Since 1980 the Puertorrican government has tried to instate an incinerator twice, but the project was halted by groups of citizens who fought against it. Energy Answers has now applied to the U.S. Department of Agriculture’s (USDA) Rural Utilities Service hoping to win government financing to construct a municipal waste incinerator in Arecibo. Though it’s billed as a “waste-to-energy” facility, the project is little more than an incinerator. It would burn 2,100 tons of solid waste every day, sending plumes of toxic ash and pollutants, including lead and dioxins, into an area that is already plagued by noxious air. Even without a new incinerator, the region’s pollution already violates the Clean Air Act’s lead standard. Arecibo is the site of many polluting industrial activities, including a battery recycling operation, which resulted in Arecibo being declared a non-attainment zone by the U.S. EPA for exceeding limits on lead pollution in the air. Their operation will take 2.1 million gallons per day from Reserva Natural Caño Tiburones and will pollute Puerto Rico's most developed agricultural region with ashes. Energy Answers claims to be fully equipped with filters to control air pollutants but there have been studies that show that this chimneys will leak nano toxins called dioxins which are linked to many deformations, cancer and even genetic mutation. Also this dioxins will eventually land on grass eaten by the cattle in the area and poison even a broader spectrum of people. When Energy Answers prepared its environmental impact statement, it failed to consider the project’s effect on species living outside of the immediate construction site of the project. But the incinerator’s toxic air emissions would travel far beyond the immediate footprint of the incinerator and pose a risk to wildlife in the region’s state forests and conservation areas.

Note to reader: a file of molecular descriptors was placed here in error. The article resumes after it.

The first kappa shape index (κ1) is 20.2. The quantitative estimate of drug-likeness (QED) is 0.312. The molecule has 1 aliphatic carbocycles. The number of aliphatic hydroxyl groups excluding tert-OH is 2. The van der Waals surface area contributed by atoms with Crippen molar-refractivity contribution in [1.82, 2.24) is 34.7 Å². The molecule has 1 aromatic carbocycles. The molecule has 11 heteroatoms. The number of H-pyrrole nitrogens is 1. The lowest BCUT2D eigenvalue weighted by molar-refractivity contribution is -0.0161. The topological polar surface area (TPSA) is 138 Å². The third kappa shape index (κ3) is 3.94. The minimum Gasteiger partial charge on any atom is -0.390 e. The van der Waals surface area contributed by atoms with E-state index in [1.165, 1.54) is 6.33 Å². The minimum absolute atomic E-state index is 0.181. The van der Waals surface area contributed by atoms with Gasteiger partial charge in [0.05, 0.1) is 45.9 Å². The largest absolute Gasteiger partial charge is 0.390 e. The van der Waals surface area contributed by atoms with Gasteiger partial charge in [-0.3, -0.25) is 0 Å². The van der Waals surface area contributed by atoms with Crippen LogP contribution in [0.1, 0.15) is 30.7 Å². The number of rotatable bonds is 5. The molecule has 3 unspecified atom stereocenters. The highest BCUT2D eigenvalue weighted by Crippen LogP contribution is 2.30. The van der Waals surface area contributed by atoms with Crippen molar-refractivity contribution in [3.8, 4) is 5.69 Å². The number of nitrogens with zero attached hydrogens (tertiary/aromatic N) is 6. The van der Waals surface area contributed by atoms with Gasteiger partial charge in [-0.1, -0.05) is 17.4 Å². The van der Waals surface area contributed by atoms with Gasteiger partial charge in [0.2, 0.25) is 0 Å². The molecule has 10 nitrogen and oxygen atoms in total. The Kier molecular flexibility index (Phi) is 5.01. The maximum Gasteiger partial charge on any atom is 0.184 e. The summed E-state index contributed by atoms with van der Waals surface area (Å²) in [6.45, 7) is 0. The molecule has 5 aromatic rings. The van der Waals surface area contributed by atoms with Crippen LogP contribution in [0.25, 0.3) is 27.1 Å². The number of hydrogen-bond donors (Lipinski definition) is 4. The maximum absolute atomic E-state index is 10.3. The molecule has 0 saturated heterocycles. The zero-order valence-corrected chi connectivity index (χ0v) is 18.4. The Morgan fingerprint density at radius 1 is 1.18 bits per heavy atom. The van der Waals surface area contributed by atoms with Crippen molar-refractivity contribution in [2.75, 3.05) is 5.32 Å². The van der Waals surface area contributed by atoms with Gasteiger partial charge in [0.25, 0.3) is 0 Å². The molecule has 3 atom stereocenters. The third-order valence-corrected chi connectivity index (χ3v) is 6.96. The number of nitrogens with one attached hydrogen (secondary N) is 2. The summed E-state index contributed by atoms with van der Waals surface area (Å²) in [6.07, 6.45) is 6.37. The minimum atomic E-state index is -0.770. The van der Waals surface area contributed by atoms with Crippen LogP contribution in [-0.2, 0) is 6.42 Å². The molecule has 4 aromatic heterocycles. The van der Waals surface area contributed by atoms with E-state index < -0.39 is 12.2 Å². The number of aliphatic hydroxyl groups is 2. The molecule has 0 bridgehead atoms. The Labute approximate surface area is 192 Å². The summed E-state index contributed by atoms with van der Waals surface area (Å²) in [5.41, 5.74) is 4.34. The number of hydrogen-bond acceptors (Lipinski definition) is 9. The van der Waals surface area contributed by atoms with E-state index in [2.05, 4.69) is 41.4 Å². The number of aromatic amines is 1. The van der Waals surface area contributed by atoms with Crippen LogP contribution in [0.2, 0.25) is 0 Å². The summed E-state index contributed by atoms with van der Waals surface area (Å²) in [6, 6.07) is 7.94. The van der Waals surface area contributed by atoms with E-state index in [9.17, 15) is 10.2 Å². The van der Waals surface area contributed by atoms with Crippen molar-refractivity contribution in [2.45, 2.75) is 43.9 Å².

The company claims it will handle approximately 2100 tons of solid waste each day and studies of neighboring communities have demonstrated that they do not have the capacity to fulfill its waste necessities. Because of this the government is trying to force contracts to municipalities on the North side of the island to make them manage their waste thru Energy Answers. This type of project needs to be approved by the U.S Corps of Engineers (USACE), EPA, and Departamento de Recursos Naturales y Ambientales de Puerto Rico (DRNA). Besides the project will cost 650 million dollar which is another step closer for bankruptcy for Puerto Rico.
The incinerator is one of the most expensive and polluting ways to address waste, as well as one of the most expensive and polluting ways to produce electricity. Despite substantial public opposition and the availability of more economically beneficial and less environmentally harmful ways to handle waste—and the fact that Puerto Rico’s current electricity generation is already over capacity—the USDA is still considering the project. Even the municipalities whose waste would be burned in the incinerator are opposed to the project.